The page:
THAT OLD EAST-MEETS-WEST CONUNDRUM

Carmichael’s, the restaurant her family owns in my new novel, has me looking more closely at others. The logo of the new Gyro Spot in downtown Dover takes the traditional Greek blue-and-white border and twists it into a G. Or is that Gee!

Decades ago, in selecting a Greek-American family as the closing destination of my first published novel, I imagined its circle of siblings as an embodiment of Western civilization – a bohemian counterbalance to the Tibetan Buddhism my hippie-dippy Dharma bum was carrying back to the American heartland. I intended the fusion of two non-mainstream cultures to suggest the rainbow of alternative lifestyles emerging in the late ’60s and early ’70s and the optimistic possibilities before us.

Frankly, some of what I wrote was semi-autobiographical. After an immersion in yoga practice on a small farm in the Pocono mountains of eastern Pennsylvania, I had returned to a rural corner of Ohio – a small town I call Prairie Depot in some later novels. While our yoga was Hindu-based, the teachings allowed me to explore an earlier interest in both Zen and Tibetan Buddhism – enough similarities exist for me to feel comfortable in that part of my story.

What still astonishes me, though, is my intuitive flash to make the family Greek. I vaguely sense my decision may have been based on a local family-owned restaurant that had undergone a similar tragedy, though I would have known little more than what I’ve just related. Only in the past half-dozen years have I begun to perceive how prevalent Greek immigrants and their descendants have been in the American experience, yet even when they’re as numerous as they are where I now live, their presence is nearly invisible to the general public.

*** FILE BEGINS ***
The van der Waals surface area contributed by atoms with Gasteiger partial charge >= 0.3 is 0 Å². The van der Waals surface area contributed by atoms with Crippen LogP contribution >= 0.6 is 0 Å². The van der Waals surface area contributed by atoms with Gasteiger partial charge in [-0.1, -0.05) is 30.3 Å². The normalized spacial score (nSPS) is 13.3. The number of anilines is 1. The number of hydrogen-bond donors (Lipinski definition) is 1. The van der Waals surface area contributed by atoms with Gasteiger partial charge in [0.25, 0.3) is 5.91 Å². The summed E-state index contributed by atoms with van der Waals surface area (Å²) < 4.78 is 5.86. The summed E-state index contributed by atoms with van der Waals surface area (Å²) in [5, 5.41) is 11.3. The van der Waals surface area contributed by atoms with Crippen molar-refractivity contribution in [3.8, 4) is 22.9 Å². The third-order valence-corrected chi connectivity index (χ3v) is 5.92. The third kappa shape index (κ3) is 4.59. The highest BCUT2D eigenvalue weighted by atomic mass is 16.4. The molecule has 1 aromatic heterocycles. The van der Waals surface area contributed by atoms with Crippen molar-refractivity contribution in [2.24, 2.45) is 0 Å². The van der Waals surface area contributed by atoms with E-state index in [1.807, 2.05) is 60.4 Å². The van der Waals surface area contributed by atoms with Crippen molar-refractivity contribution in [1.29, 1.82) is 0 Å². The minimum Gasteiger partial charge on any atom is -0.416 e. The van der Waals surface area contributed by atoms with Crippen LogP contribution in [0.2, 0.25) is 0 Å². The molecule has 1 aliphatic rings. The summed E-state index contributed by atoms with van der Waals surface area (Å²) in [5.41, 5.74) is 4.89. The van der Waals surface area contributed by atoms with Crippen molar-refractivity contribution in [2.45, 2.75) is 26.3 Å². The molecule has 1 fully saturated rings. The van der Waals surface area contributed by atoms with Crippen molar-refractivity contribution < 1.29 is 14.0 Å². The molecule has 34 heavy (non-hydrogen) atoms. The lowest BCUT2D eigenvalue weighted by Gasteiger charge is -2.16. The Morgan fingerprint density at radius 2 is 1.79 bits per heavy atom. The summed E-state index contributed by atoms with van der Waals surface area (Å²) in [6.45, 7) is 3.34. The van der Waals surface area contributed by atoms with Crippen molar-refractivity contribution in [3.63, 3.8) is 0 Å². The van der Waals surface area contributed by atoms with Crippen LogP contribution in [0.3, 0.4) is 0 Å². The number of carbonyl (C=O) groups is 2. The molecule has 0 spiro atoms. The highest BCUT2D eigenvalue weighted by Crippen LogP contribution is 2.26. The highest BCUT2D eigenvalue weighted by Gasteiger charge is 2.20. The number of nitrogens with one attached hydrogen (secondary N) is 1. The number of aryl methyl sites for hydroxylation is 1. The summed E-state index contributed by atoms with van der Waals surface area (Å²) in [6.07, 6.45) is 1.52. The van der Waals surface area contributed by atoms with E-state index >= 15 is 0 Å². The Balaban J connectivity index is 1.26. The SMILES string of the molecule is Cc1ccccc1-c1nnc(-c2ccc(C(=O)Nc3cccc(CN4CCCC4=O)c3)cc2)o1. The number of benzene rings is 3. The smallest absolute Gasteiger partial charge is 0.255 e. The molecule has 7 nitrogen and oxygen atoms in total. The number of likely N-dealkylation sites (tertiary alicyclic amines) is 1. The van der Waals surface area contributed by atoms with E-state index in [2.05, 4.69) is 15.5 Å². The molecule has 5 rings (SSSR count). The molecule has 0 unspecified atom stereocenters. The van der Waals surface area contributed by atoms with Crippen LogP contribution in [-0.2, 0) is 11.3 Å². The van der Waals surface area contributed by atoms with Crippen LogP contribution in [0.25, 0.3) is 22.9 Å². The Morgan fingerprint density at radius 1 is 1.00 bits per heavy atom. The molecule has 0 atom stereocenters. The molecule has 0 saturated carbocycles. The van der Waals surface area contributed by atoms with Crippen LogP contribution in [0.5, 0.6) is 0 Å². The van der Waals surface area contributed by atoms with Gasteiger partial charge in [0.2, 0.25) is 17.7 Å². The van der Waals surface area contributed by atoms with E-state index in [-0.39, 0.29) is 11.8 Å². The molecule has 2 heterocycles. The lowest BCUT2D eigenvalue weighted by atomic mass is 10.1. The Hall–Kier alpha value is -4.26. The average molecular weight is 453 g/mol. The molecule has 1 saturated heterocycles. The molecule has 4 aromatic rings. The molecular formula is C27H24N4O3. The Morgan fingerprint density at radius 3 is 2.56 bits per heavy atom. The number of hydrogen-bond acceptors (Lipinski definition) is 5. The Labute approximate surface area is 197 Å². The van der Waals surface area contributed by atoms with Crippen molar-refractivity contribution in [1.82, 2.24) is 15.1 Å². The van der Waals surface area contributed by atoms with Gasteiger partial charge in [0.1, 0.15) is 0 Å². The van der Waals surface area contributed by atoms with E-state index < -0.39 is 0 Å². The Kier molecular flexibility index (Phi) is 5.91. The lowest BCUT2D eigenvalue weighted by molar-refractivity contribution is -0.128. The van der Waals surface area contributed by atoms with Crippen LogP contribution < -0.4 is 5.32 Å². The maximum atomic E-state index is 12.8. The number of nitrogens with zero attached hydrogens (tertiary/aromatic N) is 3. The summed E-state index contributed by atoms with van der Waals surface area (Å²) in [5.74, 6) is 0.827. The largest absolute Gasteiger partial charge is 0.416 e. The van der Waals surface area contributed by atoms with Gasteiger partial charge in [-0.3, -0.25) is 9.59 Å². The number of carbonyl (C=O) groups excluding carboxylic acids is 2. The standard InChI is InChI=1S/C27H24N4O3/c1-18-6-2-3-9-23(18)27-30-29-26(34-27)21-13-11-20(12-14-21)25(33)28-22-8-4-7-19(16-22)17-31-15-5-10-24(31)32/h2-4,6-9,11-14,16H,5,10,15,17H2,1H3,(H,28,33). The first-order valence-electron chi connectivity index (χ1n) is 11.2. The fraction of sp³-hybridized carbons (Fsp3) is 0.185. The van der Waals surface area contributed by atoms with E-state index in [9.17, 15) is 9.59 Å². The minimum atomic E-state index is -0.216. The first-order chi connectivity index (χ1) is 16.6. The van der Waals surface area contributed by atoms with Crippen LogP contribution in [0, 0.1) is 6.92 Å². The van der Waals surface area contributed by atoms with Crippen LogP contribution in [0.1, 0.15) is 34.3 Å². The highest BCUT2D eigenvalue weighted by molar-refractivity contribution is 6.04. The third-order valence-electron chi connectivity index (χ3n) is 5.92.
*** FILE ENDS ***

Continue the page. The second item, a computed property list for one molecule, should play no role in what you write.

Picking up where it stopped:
I hope my newest novel, What’s Left, will change that perception.

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FAMILY VALUES

Mrs. Richardson had been yelling at the kid the fifth-grade girl who came around to our door begging money to pay the babysitter Mrs. Richardson yelled at the grandchild for three days, and spanked her then they were crying, in different parts of the building all the while, their phonograph repeated “the angels sing, glory […]

PRELUDE & FUGUE 28/

an elephant with flowers painted around the eyes and painted toenails four zebras sipping water *   *   * luxurious green tent on safari white bone ornaments through noses armed for the hunt and cocktails already served three African bushmen in a field of wrinkled flesh eyelid (the elephant) the rain is needed, sticky or no […]

WHAT HAPPENS WHEN THE QUOTATIONS BLUR?

When someone speaks of an event while quoting someone else, how accurate is that quotation? How much is a recasting by the teller, perhaps years after the event being related?

In drafting my newest novel, as I turned to a first-person narrative by someone who never even met many of the characters she’s telling about, I realized that her quoting them was actually a filtering through her own voice. In other words, the precision of their voice was in question. Would it be right to put their input in quotations marks? Or eliminate the quotation marks and let the telling float in and out of some recollection?